The types of Green Tea differ also in levels of caffeine. Some have a higher content and others have it very low. One of Green Teas with lower amount of caffeine is the Bancha tea, which can be safely drunk in the evening. On the other hand there are some rare exceptions, such as premium green tea Gyokuro, which contains larger amount of caffeine than some of black teas. It is also known that usual tea bags, with their broken leaves of smaller sizes, contain more caffeine than tea made from the whole tea leaves.
In the tea, the caffeine (named tein) is in a complex with tannins. For this reason the absorption of caffeine from the intestines is slower, since this complex has to dissolve first.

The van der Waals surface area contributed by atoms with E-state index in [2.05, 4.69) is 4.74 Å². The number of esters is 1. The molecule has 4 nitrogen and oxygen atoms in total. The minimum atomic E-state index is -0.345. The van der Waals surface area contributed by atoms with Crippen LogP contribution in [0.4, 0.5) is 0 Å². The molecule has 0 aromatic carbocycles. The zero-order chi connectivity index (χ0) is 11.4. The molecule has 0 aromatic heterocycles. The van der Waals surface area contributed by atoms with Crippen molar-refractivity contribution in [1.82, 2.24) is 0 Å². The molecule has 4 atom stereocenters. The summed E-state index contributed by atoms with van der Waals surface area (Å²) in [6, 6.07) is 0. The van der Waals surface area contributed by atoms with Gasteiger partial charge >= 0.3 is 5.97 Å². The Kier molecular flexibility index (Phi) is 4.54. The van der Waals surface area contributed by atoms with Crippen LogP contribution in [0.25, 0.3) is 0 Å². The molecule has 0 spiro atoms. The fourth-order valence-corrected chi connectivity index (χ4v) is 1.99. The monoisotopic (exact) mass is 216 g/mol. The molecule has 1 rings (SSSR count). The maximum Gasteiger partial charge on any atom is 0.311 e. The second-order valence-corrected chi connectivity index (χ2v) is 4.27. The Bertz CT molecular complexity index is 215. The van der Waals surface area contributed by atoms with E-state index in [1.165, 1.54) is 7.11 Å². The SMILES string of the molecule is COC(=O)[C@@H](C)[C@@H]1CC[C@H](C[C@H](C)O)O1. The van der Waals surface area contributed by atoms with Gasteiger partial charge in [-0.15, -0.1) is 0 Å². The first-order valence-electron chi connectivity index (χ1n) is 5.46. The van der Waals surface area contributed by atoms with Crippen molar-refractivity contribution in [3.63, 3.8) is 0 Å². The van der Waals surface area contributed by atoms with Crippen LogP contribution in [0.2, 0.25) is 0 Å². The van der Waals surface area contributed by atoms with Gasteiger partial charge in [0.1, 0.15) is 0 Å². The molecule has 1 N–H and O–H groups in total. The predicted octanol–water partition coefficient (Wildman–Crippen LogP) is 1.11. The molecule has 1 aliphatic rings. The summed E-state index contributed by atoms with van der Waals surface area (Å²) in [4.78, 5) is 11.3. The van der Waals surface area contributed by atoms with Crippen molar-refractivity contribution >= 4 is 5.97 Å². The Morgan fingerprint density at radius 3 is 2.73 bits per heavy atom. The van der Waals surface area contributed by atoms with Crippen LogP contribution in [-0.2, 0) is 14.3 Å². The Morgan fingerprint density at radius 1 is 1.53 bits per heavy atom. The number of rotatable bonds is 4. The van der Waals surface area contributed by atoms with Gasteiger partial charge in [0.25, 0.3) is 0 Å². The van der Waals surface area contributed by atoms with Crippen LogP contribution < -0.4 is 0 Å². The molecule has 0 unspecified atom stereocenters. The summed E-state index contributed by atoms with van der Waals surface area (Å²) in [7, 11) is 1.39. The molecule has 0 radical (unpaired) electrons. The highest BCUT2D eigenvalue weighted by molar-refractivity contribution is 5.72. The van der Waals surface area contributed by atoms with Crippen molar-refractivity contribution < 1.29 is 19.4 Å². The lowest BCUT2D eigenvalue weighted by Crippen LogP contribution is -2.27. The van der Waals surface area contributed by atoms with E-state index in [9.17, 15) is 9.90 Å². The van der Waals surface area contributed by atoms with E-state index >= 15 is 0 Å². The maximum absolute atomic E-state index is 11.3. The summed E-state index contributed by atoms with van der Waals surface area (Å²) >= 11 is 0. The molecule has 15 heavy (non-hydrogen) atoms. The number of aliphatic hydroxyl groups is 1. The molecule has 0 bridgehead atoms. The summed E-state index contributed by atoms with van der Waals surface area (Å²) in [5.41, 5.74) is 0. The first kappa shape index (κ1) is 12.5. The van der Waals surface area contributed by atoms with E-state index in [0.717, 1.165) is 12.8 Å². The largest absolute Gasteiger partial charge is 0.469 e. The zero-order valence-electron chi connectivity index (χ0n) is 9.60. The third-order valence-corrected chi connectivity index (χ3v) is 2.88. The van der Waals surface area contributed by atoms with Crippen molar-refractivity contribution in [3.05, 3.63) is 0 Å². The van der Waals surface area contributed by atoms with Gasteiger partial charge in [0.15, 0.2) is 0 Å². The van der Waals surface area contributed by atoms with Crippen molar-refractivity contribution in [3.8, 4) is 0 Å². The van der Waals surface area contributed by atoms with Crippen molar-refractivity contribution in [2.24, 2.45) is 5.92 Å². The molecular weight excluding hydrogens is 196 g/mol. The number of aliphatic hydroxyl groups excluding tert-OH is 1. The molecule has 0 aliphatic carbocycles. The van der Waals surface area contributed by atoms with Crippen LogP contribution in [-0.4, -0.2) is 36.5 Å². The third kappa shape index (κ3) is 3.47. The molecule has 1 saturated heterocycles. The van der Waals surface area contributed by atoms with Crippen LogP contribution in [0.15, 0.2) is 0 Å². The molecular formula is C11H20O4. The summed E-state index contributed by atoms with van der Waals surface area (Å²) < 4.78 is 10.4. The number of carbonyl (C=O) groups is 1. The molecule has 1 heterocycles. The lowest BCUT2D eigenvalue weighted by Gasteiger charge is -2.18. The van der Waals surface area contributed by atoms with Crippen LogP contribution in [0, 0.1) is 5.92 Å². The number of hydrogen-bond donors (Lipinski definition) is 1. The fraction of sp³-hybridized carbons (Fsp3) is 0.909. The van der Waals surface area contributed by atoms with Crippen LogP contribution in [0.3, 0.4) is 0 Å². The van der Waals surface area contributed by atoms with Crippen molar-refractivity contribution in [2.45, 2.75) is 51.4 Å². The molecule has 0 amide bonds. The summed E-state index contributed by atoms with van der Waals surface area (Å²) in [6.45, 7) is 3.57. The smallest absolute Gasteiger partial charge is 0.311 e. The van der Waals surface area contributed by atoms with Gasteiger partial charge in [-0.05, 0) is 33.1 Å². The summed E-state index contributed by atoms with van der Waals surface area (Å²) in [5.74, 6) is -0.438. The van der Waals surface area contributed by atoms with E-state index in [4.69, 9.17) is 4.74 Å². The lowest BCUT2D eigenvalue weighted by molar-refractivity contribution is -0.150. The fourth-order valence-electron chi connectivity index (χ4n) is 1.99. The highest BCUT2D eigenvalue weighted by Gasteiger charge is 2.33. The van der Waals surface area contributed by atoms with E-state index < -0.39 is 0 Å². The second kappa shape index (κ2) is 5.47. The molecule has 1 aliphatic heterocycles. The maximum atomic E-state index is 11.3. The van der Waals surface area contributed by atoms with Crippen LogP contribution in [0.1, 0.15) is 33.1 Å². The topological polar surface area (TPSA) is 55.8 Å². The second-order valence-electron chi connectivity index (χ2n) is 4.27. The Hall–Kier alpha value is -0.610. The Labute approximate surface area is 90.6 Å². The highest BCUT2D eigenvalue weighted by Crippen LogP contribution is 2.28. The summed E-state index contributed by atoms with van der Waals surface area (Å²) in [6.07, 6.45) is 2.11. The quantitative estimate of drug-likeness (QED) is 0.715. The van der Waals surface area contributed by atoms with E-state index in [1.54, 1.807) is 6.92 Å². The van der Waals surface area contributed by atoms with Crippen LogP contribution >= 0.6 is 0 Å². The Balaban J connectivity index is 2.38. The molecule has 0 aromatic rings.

Because the caffeine in tea binds to tannins, operates quite differently than the one in coffee. Caffeine in tea does not work on the hearth and bloodstream such as in coffee. Through better blood circulation in brains and increased brain fluid exchange it directly affects the brain and central nervous system instead. Thus we can explain the increase in concentration and reaction ability after drinking Green Tea.
There exists also a technique to reduce the caffeine in tea – the washing. You put in a cup the quantity of Green Tea required to prepare the infusion and then pour the hot water needed to cover all the leaves. After this mix for 20 seconds the water, so that all the leaves get wet and then throw away the water, catching the leaves with a strainer. In this way great part (approx. 80%) of the caffeine is removed immediately. Finally you can repeat with pouring the hot water, performing the normal preparation of your Green Tea.